The first question to present itself is why there should be precisely 63 iterations. It does seem to be an arbitrary number. However, an even more obvious question is this: what is the use of such a number? It turns out to be useful in calculating the number of possible permutations in certain types of complex combinatorial problem, where it is seen as an upper limit to the range of possible answers. Well, yes, it probably is an upper limit to anything you can think of, but does that really make it useful? It’s like saying you have between none and ‘hundreds’ of parents, which is self-evidently silly. I’m just relieved that I’ve managed to keep infinity out of the discussion. Transfinite numbers, which record the number of items in infinite sets, must be larger than Graham’s number, but their values cannot be calculated. Thankfully. And the important numbers in everyday life can still be reckoned on the fingers of one hand. Thankfully.

Wednesday, 22 June 2011

jumping to conclusions

It is very common that people make judgements without having the information needed to make such a judgement. Their apparently rational appraisals are in fact no more than prejudice. If you have a tendency to jump to conclusions, you may want to consider the following Chinese folk tale, which relates the story of an old man who resolutely refuses to accept anything at face value:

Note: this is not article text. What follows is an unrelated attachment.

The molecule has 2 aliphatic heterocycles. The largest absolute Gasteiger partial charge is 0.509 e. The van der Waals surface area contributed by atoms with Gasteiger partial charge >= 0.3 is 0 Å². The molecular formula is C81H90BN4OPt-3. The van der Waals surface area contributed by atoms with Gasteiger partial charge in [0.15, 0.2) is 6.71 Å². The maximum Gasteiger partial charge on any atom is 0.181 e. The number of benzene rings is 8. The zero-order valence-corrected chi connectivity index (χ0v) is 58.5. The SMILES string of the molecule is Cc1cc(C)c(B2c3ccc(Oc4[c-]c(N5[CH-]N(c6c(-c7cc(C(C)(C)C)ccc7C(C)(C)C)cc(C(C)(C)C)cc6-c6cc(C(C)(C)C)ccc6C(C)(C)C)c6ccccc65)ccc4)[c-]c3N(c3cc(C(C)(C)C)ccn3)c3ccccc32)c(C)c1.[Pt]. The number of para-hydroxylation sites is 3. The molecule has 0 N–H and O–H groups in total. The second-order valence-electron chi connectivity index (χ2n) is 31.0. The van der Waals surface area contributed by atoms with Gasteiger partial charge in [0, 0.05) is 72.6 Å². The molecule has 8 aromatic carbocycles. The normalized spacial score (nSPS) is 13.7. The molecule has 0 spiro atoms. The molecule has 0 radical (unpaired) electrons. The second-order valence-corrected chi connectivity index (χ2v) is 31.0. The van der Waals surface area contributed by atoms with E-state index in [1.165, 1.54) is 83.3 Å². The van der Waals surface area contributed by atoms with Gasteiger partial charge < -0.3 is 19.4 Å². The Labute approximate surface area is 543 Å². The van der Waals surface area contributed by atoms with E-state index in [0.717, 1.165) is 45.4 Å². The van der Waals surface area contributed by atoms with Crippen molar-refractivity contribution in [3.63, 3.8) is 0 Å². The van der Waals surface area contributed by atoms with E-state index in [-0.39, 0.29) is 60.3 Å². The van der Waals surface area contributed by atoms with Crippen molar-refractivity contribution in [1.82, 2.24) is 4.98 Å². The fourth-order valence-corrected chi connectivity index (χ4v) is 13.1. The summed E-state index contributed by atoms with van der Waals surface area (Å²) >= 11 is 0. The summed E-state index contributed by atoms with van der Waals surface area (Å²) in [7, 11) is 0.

This is the story of an old man who lived in a small village on the frontier during the Warring States period. Although he was poor, he was the envy of his village because he owned a large and powerful stallion. Such a majestic horse had never been seen in the district before.

People offered huge sums of money for the horse, but the old man always refused.

“It’s not a horse to me,” he would say. “He is a friend, not a possession. How can you sell a friend?”

The man was poor, so the temptation was great. But he never did sell his horse.

One morning, he discovered that the horse wasn’t in its stable. All the villagers came to see him.

“You old fool,” they derided him. “We warned you that someone would steal your horse. It would have been better to have sold him. You could have got whatever price you wanted. No amount would have been too high. Now the horse is gone, and you’ve been cursed with misfortune.”

“Don’t be so quick to speak out,” the old man replied. “All you can say is that the horse is not in the stable. That is all we know; the rest is mere opinion. Whether I’ve been cursed or not, how can you tell?”